`Felder-Paulin Bill Creates Crohn’s & Colitis ID Card Improves Enforcement of Crohn’s and Colitis Fairness Act

`Felder-Paulin Bill Creates Crohn’s & Colitis ID Card  Improves Enforcement of Crohn’s and Colitis Fairness Act

The NYS legislature unanimously passed 2 legislative measures sponsored by Senator Simcha Felder and Assemblywoman Amy Paulin, improving implementation and enforcement of the landmark Crohn’s and Colitis Fairness Act.

 “Coping with an illness is hard enough, without adding indignity. This card is a common sense way to educate business employees of their responsibilities under the Crohn’s and Colitis Fairness Act, and prevent the need to explain or argue over qualifying conditions,” explained Senator Felder. “People protected by the law will now be ensured that their complaints to state or local consumer protection bureaus will be addressed appropriately.”

 “The ID card is a small way that we can decrease the burden on people with Crohn’s and similar conditions and make it easier for them to exercise their legal right to use the restroom. If a business doesn’t comply, there is a clear avenue for filing complaints,” said Assemblywoman Paulin. “No one should be forced to endure a humiliating situation simply because they have a medical condition over which they have no control.”

 According to the Crohn’s and Colitis Foundation, as many as 1.6 million Americans suffer from the chronic, incurable gastro-intestinal conditions that significantly affect health and quality of life. Conditions causing debilitating urgency to use a restroom limit the lives of otherwise capable, contributing members of society. When public restrooms are not available, providing access to employee-only facilities is a small accommodation with an outsized impact.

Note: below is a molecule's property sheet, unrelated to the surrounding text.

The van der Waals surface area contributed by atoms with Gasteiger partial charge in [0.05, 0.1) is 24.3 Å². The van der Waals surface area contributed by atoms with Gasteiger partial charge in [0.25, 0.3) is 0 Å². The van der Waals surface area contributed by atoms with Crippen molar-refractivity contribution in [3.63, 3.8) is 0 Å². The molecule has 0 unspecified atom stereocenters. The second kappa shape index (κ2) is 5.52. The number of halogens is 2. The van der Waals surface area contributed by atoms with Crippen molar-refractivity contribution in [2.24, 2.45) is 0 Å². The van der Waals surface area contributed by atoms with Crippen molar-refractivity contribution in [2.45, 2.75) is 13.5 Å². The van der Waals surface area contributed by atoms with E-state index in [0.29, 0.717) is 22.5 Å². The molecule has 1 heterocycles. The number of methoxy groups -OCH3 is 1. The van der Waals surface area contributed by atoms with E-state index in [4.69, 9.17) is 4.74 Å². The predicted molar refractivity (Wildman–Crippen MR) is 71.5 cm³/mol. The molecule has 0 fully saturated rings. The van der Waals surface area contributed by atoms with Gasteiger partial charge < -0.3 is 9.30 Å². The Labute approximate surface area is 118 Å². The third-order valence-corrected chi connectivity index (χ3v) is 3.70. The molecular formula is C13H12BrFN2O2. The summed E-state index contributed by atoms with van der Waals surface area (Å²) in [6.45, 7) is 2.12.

Originally enacted in 2017, the Crohn’s and Colitis Fairness Act allows access to employee-only restrooms by individuals with Crohn’s, Colitis, or other similar conditions, in any business open to the public during business hours, if there are at least two employees present at the time. In practice, however, these rights have proven hard to access. Businesses were unfamiliar with the new law and employees had no way of confirming an eligible medical condition.

 The State Legislature acted on two bills to improve this landmark law:

           Senate Bill 6226 (A.8146), requires that the NYS Health Department offer an identification card to people with qualifying gastrointestinal diseases which verifies their condition and details their rights under the Crohn’s and Colitis Fairness Act.

         Senate Bill 7211 (A.8821) helps impacted individuals redress and resolve violations by giving state and local consumer protection departments the power and duty to address complaints from any individual about a violation of the Crohn’s and Colitis Fairness Act.

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